EP REVIEW: Mark Gothard - The Poet
By: Cyrus Rhodes
Genre: Americana, Folk, R&B,
Sounds Like: Bob Dylan, Woody Guthrie, R.E.M
The CD kicks off with “Timbuktu” an slow moving ditty that serves up steady rock beat reminiscent of vintage Woody Guthrie and Bob Dylan complete with a rockabilly type guitars, soothing melodies and well placed harmonies. Track 2 “Painted Stars” is a just a breath away from being a country track but manages to stay left of the line the entire time with it’s driving rock rhythm and timeless Americana groove and impressive guitar ambience. Track 3 “Pocket Change” keep thing s moving with its methodical musical build, heart felt vocals and grand slam chorus that flows and ebbs it’s way through to emotional fruition. As the CD slowly unfolds I can hear many musical influences reminiscent of classic Woody Guthrie, Bob Dylan and Tom Petty and even R.E.M. The actual musical format is very intimate, up close: a personal snapshot of the artist. The songs themselves are very naked and personal with messages revealing the highs and lows of life, love, passion and do I dare say life’s observations. Overall the catalogue is upbeat, methodical, providing a brilliant perspective on life. Besides the voice and the acoustic guitar you will also notice brief splashes of Celtic type overtones, Organ, Piano, Pedal Steel, well placed rhythm and solo guitar built upon an impressive rhythmic foundation. Lyrical content is extremely revealing and thought provoking. All songs cut deep to the core and its obvious Gothard is also a very capable songwriter. From striking “Perfectly Imperfect” and compelling “Bless the End” to heartfelt “Miles Away” to grooving “Jesse James” and “Here in Memphis” to rocking “Smoke” this CD has something for just about everyone. The CD ends with Track 10 “Let’s Take a Ride’ the perfect finale statement for a CD of this caliber.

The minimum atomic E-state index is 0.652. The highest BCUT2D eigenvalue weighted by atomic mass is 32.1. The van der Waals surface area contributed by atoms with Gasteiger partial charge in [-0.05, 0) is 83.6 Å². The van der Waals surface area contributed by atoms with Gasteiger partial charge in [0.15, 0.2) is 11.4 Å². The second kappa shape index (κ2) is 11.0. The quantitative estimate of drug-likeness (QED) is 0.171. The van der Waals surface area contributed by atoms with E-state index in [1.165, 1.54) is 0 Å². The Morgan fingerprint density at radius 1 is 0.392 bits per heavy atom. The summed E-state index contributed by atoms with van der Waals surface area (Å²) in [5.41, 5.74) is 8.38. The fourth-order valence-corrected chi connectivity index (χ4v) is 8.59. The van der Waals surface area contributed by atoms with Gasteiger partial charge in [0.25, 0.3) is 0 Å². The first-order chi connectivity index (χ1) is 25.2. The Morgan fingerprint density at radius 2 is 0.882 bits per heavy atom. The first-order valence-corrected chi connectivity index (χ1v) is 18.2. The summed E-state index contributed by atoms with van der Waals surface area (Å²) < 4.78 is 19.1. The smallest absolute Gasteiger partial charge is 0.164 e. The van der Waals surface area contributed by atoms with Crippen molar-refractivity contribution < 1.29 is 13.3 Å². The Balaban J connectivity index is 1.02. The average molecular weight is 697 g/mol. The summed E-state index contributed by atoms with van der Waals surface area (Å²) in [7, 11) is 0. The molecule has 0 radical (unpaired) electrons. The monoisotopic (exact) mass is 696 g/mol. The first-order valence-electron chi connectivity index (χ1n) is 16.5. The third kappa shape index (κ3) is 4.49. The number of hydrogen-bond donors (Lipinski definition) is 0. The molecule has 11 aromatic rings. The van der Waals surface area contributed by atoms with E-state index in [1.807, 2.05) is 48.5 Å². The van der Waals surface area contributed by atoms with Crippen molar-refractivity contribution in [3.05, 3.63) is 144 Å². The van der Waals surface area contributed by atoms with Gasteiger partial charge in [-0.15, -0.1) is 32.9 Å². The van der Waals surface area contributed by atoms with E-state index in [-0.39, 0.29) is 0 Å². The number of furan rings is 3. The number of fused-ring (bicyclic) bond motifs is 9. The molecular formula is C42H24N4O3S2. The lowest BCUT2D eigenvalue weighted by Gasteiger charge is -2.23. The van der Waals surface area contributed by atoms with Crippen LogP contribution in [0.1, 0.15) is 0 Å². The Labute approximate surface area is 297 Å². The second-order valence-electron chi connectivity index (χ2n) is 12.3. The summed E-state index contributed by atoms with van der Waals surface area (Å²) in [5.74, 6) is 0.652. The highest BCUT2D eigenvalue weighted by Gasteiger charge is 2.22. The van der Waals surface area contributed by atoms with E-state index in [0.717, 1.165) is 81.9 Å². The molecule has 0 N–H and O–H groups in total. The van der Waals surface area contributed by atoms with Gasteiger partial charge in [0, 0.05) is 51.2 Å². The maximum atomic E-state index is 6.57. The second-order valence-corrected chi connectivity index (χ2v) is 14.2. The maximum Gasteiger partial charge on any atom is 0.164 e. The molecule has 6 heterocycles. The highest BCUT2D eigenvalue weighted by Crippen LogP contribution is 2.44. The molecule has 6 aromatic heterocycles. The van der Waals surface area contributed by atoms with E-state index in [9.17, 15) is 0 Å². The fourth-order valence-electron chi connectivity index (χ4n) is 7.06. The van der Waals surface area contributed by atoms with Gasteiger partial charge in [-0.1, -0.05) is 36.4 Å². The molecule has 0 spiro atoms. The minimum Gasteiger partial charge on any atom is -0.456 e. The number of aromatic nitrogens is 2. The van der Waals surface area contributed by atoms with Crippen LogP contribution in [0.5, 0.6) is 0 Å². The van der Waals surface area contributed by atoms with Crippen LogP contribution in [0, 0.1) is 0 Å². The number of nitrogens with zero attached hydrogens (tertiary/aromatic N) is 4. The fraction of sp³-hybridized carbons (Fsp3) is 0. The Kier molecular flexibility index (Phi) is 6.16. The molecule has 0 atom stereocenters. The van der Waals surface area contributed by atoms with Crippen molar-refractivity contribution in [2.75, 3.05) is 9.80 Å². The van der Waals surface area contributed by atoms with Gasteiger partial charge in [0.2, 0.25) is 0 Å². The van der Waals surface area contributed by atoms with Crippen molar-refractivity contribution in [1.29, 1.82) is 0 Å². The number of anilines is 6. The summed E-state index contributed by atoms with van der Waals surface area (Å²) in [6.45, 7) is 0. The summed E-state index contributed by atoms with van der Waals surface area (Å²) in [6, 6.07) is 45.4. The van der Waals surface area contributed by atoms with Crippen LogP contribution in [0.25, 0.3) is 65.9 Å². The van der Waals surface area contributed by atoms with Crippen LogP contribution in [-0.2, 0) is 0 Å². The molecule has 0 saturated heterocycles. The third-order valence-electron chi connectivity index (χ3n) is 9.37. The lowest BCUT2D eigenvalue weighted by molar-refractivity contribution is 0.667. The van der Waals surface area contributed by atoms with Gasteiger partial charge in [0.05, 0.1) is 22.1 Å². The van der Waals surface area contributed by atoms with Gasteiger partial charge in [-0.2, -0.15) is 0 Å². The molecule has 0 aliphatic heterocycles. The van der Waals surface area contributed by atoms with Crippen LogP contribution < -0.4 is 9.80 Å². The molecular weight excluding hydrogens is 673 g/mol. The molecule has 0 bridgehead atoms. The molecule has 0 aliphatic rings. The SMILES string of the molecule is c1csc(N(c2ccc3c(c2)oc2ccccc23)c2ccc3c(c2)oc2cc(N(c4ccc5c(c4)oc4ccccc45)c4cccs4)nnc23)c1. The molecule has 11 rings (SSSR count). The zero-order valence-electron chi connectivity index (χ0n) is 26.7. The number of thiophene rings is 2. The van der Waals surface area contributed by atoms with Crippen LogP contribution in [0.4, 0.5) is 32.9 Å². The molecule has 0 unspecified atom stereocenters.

It’s fair to say Gothard doesn’t have the greatest voice in the world. Over time his widely spaced vibrato and repetitive baritone will take its toll on the listener. I also noticed a lack of vocal harmonies throughout the CD. This would have added more vocal variety to the catalogue. Zeroing now on the liner notes: there is no mention of any of the session players or engineers (Recording, Mixing, Mastering) involved in the project. This is a bit unorthodox and not typical of a Gold Standard release. This leads me to suspect that the CD was not mixed or mastered by Industry standard professionals. At the end of the day mix is a bit all over the place and lacks continuity track to track. It takes skill and engineering savvy to record, mix, and master a musical production to industry standards these days. The impact this will have on its overall sound cannot be overstated. If this was 1980 this would be a cutting edge musical production, unfortunately its 2012, so the bar is set really high for independent artists like Gothard. It’s safe to say the catalogue is a bit dated and repetitive sounding as well. All songs over 4 minutes tend to drag you to the finish line. I fully realize this is a subjective art form but many of the aforementioned issues do affect the CD’s overall marketability.
Mark Gothard will work best on days you want a delicate acoustic sound to fill your atmosphere. Its strong suit is it’s overall consistency, lyrical wisdom and bold straightforwardness. Make no bones about it folks; It took raw honesty to write and perform some of these songs. What I like most about Gothard is there is no attempt to hide how he feels, or sugar coat the truth. I really admire artists out there who are themselves and just let the chips fall where they may. Praise goes out to the artist that has the courage to show us something real and genuine beneath their veil of vanity. Mark Gothard is one of those artists.